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Dog's Teeth

cynlee
June 18th, 2009, 11:48 AM
My 7 year-old Sheltie has very bad teeth. My Vet has said the only way to deal with this is to have him put under and professionally cleaned. Based on his age, I'm not prepared to put him through that. Any other suggestions would be most appreciated (I have attempted brushing them myself...that was fun!)

sugarcatmom
June 18th, 2009, 12:01 PM
Your dog actually isn't that old, and as long as he gets a thorough exam and pre-anesthetic blood work done beforehand, there's no reason not to get the dental done. Bad teeth are extremely painful and it would be kinder to put your dog to sleep than make him suffer with dental pain.

Purpledomino
June 18th, 2009, 12:11 PM
I agree with Sugarcatmom. Seven years old is not at all too old for this, and if your vet is recommending a cleaning, I would go for it. Brushing now probably will not undo damage that has already occurred in his mouth, and after a good professional cleaning I would brush regularly and offer him raw bones to keep his teeth and gums healthy. If his mouth is in bad shape now, it is likely to only get worst without treatment and would eventually necessitate dental surgery (possibly extractions) in the future as an older dog. I would get it done now.

If you are worried about the anaesthetic, make sure that all the bloodwork is done beforehand as previously suggested, which should be done anyway IMO.
Good luck.

ScottieDog
June 18th, 2009, 03:08 PM
At 7 your boy isn't old at all. But he is getting to the age that you will want to have pre-surgical bloodwork done. Last summer, my then 13-year-old Scottie had a dental procedure. He developed an abscess on a lower back molar. The vet pulled 4 teeth during the procedure, did a deep clean and removed a wart on my boy's head (nothing suspicious--he just bumped it constantly and it would swell and bleed). Due to his age, the vet did his procedure very early in the day so he could monitor him and how he came out of anesthesia. I was able to pick him up at closing. I had discharge orders and pain medication. He slept several hours in his crate that evening and then was very groggy from the sedation. He acted tired the next day, but the day after he acted like nothing had even happened.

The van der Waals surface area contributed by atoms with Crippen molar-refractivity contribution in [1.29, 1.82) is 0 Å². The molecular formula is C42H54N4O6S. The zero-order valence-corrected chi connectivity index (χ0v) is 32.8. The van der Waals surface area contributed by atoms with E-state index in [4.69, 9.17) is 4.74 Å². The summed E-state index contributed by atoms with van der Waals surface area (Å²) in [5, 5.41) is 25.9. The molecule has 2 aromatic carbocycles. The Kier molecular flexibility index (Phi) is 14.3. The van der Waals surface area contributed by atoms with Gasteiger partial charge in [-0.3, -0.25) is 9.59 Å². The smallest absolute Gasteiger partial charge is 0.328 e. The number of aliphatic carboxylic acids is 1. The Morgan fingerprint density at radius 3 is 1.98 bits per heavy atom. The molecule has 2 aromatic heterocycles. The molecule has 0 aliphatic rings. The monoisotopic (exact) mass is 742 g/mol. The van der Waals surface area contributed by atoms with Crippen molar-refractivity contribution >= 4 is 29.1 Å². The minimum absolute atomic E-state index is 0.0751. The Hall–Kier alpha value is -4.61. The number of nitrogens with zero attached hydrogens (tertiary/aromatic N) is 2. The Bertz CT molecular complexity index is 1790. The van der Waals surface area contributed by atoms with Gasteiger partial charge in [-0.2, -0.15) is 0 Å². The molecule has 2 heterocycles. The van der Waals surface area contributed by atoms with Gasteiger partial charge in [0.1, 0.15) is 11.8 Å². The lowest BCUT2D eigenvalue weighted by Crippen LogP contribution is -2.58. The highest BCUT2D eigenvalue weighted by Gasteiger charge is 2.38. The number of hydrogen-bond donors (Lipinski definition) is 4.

Bad teeth are a concern. My vet is not one to put dogs under anesthesia just to clean each year. He does teach how to maintain the teeth at home and how to watch for problems. I knew we had a problem when my guy cleaned his beard after his meal and yelped. When I checked his mouth there was a very tiny white spot at the gumline--the abscess. His breath wasn't bad. I do think the cleaning last year has helped him. I was very worried having him put under, but doing this improved his quality of life, allowed us to get the infection gone and ease pain. Bacteria from infected teeth can enter the blood stream and damage major organs such as the heart, kidneys and liver. Discuss the benefits versus the risks with your vet. I did want you to know that much older dogs have this procedure and do well. I told my vet to remove any questionable teeth while he was under. There are anesthetics that are safer for senior dogs.

JennieV
June 18th, 2009, 03:15 PM
I agree..I had my Tarzan's (RIP) teeth done when he was 13 years of age. I am sure that was partially why he lasted till 16 years of age.

Bad teeth can cause a lot more trouble than you think, from infections to cancer... Please reconsider, especially if your vet is confident and does all pre-operation tests to make sure.

There's always some percentage of risk of course, but if the dog is otherwise healthy - he is not too old at all to have this done. Its amazing what it can do for him.